The key to the avantgarde expression, according to Yuriy to listen to the spontaneous creative process, to dare to open the doors to the inner voice and not be afraid of what you hear, and the second cornerstone of the avantgarde expression is that always stand in opposition against the norm. This expression is found in the inner voice if you just listen, he says.
His untuned piano was a great beginning
Already in the beginning, in 1970s, his drive was to create a kind of noise generator or stream from the innermost of the soul and the body. He says that he therefor began to play on an untuned piano. An excellent choice, Yuriy implies.
– In my ears it sounded accurate, of course, he laughs.
By then he started to build his own instruments. The material was everything he found around him. Metal, plastic, cloth, paper, combined with a guitar string can make miracles.
– Like this, he says and picks up an old plastic bottle with a round hole in the middle. Through the plastic bottle, he has strained a guitar string. When he plays on the string, while screws on the cap, it sounds actually strangely surreal.
In the 1990s Yuriy had the opportunity to become the creative leader for avantgarde theater Teatr AA. His partner was Olexandr Nesterov (link in Ukrainian), a legendary avantgarde guitarist and composer who dead in 2005. They worked with both amateur and professional actors. Important for the project was to lead the actors to learn to play instruments, and to act spontaneously, to improvise. This was not always easy, since many were trained actors. To release an already learned knowledge of how acting should be is not easy, says Yuriy.
In Memoriam Nesterov – with Kiritchenko, Коtrа, Zagaykevych, Letov, Makarov, Borisov, Yaremchuk, Tovstukha, Khmelyov, Ohrymchuk, Strelnikov, Klymenko, Zmorovych, Smetanin, Rudyi, Putyatin, Khmelyov, Makhno. NOTE! You hear Zmorovych in the second piece (if ou have any problem hearing it here, go to the website, see the link above) and not on the first, that is Yuriy Yaremchuck performing!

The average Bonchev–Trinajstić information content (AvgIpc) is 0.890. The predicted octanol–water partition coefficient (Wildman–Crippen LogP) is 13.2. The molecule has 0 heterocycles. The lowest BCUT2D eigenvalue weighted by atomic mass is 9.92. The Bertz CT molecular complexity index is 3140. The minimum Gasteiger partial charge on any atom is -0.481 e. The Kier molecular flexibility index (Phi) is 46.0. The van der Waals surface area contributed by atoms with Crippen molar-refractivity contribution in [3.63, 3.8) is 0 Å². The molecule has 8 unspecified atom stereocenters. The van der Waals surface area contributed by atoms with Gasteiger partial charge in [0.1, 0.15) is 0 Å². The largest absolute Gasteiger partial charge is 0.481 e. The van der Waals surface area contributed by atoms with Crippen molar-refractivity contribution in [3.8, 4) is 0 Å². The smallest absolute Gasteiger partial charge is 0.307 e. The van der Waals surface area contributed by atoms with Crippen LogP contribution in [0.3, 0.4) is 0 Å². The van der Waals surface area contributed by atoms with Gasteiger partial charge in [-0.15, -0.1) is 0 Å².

Teatr AAA got much attention, not only in former Soviet Union but also in Western Europe and the USA. But during the crisis years of the 1990s the sponsors fled and the theater had to be closed.
“Avantgarde should never be decorative”
Yuriy loves to to work with amateurs. He argues that the most important thing is to be creative and to be self-taught and that does not necessarily mean that you do not know how to create. He argues that many musicians or artists in avantgarde often are overly decorative in their design and not in opposition to the norm. He points a little at his compatriot Yuriy Jaremchych, he also worked with previously. But they have chosen different ways and is therefore not entirely agree on the avantgarde expression. At the same time Yuriy Zmorovych would never allow condemnation against other artists.
I ask him what he thinks about the future and he urge that he believes that a new generations will bring avantgarde further to new dimensions. The forms will of course be different, but the most incentives will stand.
– The human mind is collective, and our knowledge is shared. New influences will of course be added as our lives are changing. These are doors that the avantgardist should open. But how it will be can only the future reveal, he concludes.
And I am really feel enthusiastic by his optimism.